Day 42 of our Via Francigena pilgrimage took us from Sutri to Campagnano di Roma. Distance: 16.8 miles. Weather: clear, sunny; temperature: high-80s.
Since we had a long walk ahead and temperatures soar in the afternoon, we left before sunrise. Today’s route traveled alongside Sutri’s Necropolis and amphitheater. We watched as vendors set up for a morning market.
However, our bet that things would be quiet on the road early on a Sunday quickly proved to be incorrect. We spent two miles on a particularly nasty road. There were long stretches during which there was no suitable shoulder. Adding to the danger was the fact that drivers were heading EAST, into a bright rising sun, making us harder to see. Dan handled the dives into the blackberry bushes with considerable more poise than I did.
That road was definitely NOT pedestrian friendly. Not only was it terrifying, it was littered with trash.
I felt immense relief when we finally made a left-hand turn onto a safe country road. It perfect for walking and took us by fields of wildflowers and golf courses.
Stop at Santa Monterosi
I had been concerned that bars would be closed on Sunday. Thankfully, we saw a bar with an immense pilgrim welcome sign as soon as we rounded the hill into town. The place was hopping! I had to admire their cleverness. By choosing to stay open, they had a quasi-monopoly on business. Almost every pilgrim we knew had the same thought and stopped for a cappuccino and pastry.
Dan and I finished our snack just as Mom and Dad arrived. Before departing Monterosi my brother and I stopped at the Church of St. Joseph to light a candle and say a quick prayer.
While Mary is prominently featured in every church we’ve been to, I always feel like St. Joseph does not get as much credit as he probably deserves. Then again, how can he?
This was one of the first churches I’ve been to that I feel gives a sweet shout-out to Jesus’ earthly father.
Although the route out of Monterosi directed us over an overpass showing four-lane highways, it soon led us onto a quiet road full of aromatic oregano and wild fennel.
Nature and Monte Gelato
I’m both bemused and incredulous over the Italian style of driving. The number of speeding cars increased as we drew close to the Valle de Treja (Treja Valley).
The Italians were rushing to nature!
I had been very excited when I first heard that we’d be passing through an area called “Monte Gelato” (Mount Gelato). At 12:30 p.m. the temperature was in the upper 80s and still climbing. I had dreamy visions of mountains of delicious cool gelato piled high.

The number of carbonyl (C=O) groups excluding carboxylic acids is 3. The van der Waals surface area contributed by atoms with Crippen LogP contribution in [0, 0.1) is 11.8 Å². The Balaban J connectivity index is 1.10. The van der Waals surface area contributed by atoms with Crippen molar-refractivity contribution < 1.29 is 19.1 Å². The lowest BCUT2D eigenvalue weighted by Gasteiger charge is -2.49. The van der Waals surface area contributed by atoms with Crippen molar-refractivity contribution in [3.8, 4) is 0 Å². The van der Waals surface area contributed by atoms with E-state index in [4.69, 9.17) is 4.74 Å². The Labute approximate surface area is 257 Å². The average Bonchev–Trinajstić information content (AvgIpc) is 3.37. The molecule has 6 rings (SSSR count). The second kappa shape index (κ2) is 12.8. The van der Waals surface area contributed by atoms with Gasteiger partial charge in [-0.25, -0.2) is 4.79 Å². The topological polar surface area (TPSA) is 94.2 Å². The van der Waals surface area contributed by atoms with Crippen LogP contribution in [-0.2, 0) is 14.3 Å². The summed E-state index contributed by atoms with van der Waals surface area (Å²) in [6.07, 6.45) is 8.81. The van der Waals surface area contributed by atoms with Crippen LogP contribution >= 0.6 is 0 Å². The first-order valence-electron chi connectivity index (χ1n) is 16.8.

I’m still not quite sure why there was no gelato in sight. The area was positively teeming with families and friends keen on seeing the Cascate di Monte Gelato. The waterfalls were indeed very beautiful, but they are a little too crowded to get the serenity most expect when they head off to nature.
In retrospect, I wish we had spent longer resting by the waterfalls. A long, hot segment awaited once we left the nature park. Dan and I are both pretty responsible when it comes to maintaining proper hydration levels. We never leave without making sure we’ve filled all of bottles up.
And yet! Those last few miles into Campagnano di Roma were so intense in terms of climbing and heat that we both ran out of water.
Arrival in Campagnano di Roma
Since we were staying a mile and a half past town and it was 89 degrees, Dan and I made a rare second stop for Cokes at a bar after we arrived at Campagnano di Roma.
Our fast Italian friend was already there. We were joined shortly after by two Swedish women, and a lady from Tasmania. Like I said, when it rains it pours. We pilgrims have similar thoughts and needs. That final push into town is so intense I imagine the bar does especially well when it comes to selling beverages. We all bonded over our shared experience with that hill.
I had booked us a 1-bedroom apartment three kilometers from town center. Dan and I were met by a sweet older couple who gave us the sunniest of greetings. They explained that now that their children were grown, they had decided to rent out the apartment above their house. They made a nice fuss over Dan when they saw him, urging him to set down his backpack and rushing to get him a cool glass of water.
In short, they were the perfect hosts. The apartment was full of thoughtful details, such as perfectly rolled towel sets carefully wrapped in lavender sashes, and a breakfast of pastries for tomorrow. There are two balconies attached to the apartment: one for drying clothes, and one for relaxation.
Tomorrow, we are off to San Giustiniana. There was no lodging in La Storta, so we’re moving three kilometers beyond it to the next town.
Lodging (per person): $36